playing cardsRecognizing and Handling Changes in the Elderly

It can be hard to know when an aging family member needs long-term care. Here are a few changes that tell you when it’s time to have a conversation about additional help:

  • Difficulty driving Increasing falls in the home
  • Difficulty in shopping for and preparing meals
  • Loss of appetite
  • Difficulty in bathing and personal hygiene
  • Confusion
  • Forgetting to take or taking pills too often
  • Social isolation
  • Depression

Don’t wait to have this conversation! Some symptoms can be treated with medication or by monitoring the side effects of current medication. Make an appointment with a doctor for an assessment that should include both a physical and mental examination.

Your aging family member may not want to cooperate. It’s hard to come to terms with the loss of independence but there are solutions to every problem. Learn more about how to choose a skilled nursing center.

Helping Your Loved One Stay Self-Sufficient

When older people live on their own they may run into problems because of:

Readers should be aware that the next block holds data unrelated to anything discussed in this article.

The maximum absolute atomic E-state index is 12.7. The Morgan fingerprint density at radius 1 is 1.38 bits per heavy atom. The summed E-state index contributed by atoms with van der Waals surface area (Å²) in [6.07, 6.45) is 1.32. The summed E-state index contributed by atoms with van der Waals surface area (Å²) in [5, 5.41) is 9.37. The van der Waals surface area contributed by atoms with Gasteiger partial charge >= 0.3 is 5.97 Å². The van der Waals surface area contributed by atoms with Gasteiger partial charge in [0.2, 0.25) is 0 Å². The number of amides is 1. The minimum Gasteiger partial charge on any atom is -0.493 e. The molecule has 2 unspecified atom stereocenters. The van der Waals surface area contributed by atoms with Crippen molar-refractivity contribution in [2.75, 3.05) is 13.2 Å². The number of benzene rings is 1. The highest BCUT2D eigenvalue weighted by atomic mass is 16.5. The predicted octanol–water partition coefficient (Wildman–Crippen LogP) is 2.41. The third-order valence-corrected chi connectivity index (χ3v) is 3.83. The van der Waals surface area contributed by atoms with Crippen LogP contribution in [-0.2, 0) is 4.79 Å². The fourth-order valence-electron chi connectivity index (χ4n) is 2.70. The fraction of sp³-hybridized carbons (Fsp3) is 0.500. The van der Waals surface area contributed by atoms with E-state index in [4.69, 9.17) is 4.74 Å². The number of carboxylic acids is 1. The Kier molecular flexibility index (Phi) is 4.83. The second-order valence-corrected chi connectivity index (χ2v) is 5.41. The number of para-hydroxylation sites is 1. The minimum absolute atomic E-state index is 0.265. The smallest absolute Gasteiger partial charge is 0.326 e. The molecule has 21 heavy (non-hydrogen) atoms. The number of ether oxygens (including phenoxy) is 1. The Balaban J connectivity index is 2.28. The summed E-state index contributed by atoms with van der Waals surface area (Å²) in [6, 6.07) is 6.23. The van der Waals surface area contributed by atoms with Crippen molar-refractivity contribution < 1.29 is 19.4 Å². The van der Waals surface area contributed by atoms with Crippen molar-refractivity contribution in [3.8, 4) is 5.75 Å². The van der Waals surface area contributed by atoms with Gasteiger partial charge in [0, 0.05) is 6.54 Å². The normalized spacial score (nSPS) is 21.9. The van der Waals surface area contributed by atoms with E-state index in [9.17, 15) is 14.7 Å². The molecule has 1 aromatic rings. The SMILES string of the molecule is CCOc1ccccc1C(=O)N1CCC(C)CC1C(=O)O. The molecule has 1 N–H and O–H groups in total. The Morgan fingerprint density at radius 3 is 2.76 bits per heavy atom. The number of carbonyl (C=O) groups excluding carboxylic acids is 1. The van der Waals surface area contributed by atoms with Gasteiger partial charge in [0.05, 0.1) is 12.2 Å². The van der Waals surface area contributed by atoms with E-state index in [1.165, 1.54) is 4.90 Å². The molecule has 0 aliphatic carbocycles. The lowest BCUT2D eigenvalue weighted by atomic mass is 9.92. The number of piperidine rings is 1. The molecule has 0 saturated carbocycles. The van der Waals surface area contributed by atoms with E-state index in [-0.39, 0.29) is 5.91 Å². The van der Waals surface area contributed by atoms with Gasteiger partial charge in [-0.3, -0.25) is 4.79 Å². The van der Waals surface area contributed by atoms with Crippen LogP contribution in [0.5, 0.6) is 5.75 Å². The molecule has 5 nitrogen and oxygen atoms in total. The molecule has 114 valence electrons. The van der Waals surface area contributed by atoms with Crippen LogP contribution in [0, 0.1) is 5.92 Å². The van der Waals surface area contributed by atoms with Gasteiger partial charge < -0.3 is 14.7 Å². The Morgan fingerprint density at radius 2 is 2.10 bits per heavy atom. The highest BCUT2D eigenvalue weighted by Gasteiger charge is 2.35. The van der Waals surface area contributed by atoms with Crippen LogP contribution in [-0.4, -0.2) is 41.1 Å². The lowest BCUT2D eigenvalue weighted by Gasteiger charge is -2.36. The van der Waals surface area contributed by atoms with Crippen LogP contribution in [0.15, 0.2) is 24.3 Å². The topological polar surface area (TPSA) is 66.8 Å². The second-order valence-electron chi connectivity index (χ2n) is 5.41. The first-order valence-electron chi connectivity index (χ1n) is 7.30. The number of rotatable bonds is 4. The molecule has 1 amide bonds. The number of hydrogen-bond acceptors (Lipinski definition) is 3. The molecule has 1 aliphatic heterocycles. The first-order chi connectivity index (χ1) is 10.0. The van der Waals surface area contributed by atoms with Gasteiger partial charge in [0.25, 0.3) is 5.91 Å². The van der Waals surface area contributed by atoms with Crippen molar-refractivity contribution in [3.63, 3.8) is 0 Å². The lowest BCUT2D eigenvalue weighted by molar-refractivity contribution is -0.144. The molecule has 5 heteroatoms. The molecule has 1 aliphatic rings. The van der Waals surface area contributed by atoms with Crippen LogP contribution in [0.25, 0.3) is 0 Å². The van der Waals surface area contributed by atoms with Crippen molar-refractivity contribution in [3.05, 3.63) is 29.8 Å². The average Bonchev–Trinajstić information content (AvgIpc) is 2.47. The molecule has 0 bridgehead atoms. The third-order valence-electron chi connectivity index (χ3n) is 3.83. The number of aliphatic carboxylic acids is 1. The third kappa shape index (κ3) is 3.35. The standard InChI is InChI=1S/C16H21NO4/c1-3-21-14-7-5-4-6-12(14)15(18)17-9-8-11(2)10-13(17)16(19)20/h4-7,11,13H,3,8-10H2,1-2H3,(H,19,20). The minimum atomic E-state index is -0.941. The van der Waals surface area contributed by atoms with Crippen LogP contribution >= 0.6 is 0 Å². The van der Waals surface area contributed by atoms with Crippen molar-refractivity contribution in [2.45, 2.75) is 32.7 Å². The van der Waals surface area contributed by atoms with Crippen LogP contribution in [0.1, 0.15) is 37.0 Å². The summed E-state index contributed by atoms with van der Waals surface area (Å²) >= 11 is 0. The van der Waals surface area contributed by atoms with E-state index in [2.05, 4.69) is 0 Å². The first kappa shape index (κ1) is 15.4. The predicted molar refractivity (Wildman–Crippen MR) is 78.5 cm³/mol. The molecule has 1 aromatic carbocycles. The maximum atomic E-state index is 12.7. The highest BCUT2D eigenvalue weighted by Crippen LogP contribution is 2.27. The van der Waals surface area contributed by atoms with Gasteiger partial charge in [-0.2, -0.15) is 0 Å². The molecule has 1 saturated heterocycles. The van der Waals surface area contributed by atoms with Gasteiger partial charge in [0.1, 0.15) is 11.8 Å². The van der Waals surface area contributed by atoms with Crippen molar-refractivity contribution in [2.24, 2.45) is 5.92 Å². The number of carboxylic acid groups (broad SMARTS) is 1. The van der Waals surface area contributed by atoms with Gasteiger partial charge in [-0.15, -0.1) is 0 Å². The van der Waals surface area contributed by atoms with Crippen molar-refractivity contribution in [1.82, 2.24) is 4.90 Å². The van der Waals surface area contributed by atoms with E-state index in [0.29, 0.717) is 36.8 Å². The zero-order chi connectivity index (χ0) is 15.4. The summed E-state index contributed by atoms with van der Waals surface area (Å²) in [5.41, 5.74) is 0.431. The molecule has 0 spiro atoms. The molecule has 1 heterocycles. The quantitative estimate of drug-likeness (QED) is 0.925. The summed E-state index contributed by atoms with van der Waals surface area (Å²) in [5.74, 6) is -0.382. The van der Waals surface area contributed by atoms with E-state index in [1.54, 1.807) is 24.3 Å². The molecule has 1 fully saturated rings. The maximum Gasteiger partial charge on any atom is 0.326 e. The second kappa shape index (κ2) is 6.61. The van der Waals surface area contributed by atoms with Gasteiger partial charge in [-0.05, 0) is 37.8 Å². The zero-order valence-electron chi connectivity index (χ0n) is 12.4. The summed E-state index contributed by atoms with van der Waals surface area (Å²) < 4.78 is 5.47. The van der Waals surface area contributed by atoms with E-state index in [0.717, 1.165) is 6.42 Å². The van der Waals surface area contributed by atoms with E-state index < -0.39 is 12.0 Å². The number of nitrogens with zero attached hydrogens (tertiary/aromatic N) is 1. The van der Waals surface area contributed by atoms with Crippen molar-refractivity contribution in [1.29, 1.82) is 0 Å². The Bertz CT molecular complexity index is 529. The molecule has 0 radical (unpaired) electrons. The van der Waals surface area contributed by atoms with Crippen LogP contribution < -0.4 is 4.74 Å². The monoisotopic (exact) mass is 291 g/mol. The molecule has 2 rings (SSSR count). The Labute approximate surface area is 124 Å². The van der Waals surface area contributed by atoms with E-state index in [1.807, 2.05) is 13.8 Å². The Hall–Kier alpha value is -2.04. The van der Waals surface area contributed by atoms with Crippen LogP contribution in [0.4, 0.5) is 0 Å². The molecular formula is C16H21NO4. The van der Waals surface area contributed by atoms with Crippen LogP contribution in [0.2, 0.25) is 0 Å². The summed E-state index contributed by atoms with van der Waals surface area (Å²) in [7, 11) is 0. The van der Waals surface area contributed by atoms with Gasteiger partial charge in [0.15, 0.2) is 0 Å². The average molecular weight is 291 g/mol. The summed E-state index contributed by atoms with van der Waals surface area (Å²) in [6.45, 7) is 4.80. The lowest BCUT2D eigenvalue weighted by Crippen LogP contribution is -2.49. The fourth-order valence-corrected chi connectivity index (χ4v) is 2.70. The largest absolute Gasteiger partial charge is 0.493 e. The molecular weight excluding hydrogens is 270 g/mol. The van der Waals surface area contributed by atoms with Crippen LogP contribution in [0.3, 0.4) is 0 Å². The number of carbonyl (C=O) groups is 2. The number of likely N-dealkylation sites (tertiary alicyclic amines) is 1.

• Insufficient income for rent, mortgage, food or utilities.
  • No money to pay for health care, prescriptions and dental care.
  • Trouble getting to medical appointments or out on errands.
  • No friends or lack of social connection to the local community.
  • Vulnerability to frauds and scams.
  • Elder abuse or domestic abuse.

There are social services available. Counselors can connect you to local resources, such as home-delivered meals; personal care and chore services; caregiver respite services; transportation; homemaker services; senior employment; social and educational opportunities; and the long-term care ombudsman.

Indiana Residents: Contact your local Area Agency on Aging.

Ohio Residents: Contact your local Area Agency on Aging.

Additional online resources

National Council on Aging’s Benefit Checkup 

Official Government site for Medicare 

Official Government site for Medicaid